Our domestic tensions embolden our enemies.
Here is a sampling of some recent news abroad:
A Russian guard attacked a U.S. diplomatic official at the door to the American Embassy in Moscow, even as NATO leaders met to galvanize against the next act of Russian aggression.
Iran rebuffed United Nations warnings and defiantly boasted that it will continue testing ballistic missiles. German intelligence believes that Iran, empowered by the release of $100 billion in impounded cash, is violating its recent American-led nonproliferation deal in an effort to import nuclear bomb-making technology.
North Korea conducted a test (unsuccessful, apparently) of a submarine-based guided missile.
There are various ways of interpreting these ominous events.
They could represent just more empty chest-thumping by our enemies.
Or, because this is an election year in the U.S., enemies are posturing in order to advance their agendas, as they often do in times of uncertainty about who will be the next president.
But perhaps there is yet another catalyst prompting such events.
The United States appears to be entering another era of dangerous internal instability similar to the one it endured in the 1960s-1970s.
After the attacks by radical Islamists in San Bernardino and Orlando, Americans did not rally together as they had after 9/11. Instead, almost immediately, the country was torn further apart. About half the nation saw the terrorist killings as a reason for stricter gun control rather than a reason to fear the continuing spread of radical Islamic terrorism. The other half worried that political correctness and the president’s refusal to even mention radical Islamic terrorism are eroding the ability to deter it.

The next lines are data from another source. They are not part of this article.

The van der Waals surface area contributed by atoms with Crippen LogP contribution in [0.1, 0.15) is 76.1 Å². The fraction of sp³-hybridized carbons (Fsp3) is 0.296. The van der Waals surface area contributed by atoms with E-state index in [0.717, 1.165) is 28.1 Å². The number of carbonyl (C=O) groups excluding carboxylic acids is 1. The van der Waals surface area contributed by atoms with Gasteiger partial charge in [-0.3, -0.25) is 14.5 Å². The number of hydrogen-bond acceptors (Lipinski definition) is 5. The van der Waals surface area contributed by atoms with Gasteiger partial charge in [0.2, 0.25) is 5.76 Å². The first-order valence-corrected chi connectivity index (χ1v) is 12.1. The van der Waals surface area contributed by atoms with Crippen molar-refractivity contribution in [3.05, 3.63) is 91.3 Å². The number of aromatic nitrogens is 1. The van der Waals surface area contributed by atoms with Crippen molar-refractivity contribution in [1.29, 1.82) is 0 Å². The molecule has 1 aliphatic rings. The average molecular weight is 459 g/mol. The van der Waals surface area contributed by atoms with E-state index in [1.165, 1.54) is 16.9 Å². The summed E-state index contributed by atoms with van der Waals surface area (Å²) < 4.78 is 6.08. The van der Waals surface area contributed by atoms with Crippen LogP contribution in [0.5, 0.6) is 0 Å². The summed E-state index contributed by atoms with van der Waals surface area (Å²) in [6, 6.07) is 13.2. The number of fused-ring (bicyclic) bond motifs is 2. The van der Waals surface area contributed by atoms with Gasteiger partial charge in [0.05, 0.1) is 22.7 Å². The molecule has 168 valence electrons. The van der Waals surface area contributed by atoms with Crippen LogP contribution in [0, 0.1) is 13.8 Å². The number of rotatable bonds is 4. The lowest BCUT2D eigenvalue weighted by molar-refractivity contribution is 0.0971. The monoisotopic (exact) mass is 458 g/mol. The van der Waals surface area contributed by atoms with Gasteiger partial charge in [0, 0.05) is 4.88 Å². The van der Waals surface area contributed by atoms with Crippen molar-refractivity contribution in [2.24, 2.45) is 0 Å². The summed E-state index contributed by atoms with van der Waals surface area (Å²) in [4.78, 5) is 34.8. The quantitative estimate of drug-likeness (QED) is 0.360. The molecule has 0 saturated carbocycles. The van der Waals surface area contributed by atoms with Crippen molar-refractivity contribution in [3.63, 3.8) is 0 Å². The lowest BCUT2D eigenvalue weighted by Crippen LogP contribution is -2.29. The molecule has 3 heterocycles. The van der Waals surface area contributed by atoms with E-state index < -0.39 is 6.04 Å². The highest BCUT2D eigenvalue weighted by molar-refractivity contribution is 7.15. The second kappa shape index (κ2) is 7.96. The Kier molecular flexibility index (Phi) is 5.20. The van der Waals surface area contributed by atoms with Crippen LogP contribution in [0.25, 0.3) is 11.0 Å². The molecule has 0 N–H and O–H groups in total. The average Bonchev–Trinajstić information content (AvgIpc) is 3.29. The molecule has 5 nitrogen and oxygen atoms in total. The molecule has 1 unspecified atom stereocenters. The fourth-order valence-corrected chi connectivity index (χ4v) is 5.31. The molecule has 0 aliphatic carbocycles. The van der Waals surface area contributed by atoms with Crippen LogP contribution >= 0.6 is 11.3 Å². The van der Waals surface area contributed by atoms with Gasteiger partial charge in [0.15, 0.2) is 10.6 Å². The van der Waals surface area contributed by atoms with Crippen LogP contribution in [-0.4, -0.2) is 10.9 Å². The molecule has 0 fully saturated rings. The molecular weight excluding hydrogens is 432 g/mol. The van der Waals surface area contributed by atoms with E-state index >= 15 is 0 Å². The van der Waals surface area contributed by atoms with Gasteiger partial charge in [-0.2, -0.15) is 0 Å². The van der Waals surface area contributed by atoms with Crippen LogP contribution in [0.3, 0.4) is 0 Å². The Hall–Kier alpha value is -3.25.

America’s enemies draw their own conclusions.
One America believes that the Obama administration genuinely tried, but so far has failed, to resolve the tensions between inner-city residents and police. The other America thinks Obama sought to leverage those tensions for political reasons.
Either way, most of America privately thinks that Islamic terrorist acts and racial tensions are going to get far worse — a perception that is probably shared overseas as well.
Our enemies increasingly may gamble that provocations won’t elicit a U.S. reaction. Or that even if America did respond, the resulting domestic divisions and turmoil would diminish the effectiveness of the response.
Add to the equation record debt and vast cuts in the defense budget, and our enemies may conclude that we are Rome of AD 500, Britain of the late 1940s, or Russia of the 1980s.
To be blunt, America’s vulnerable post-war global order may already seem to those abroad to be bloated carrion ready to be picked apart by opportunistic vultures.
Full article: Enemies See America As Vulnerable Prey (National Review)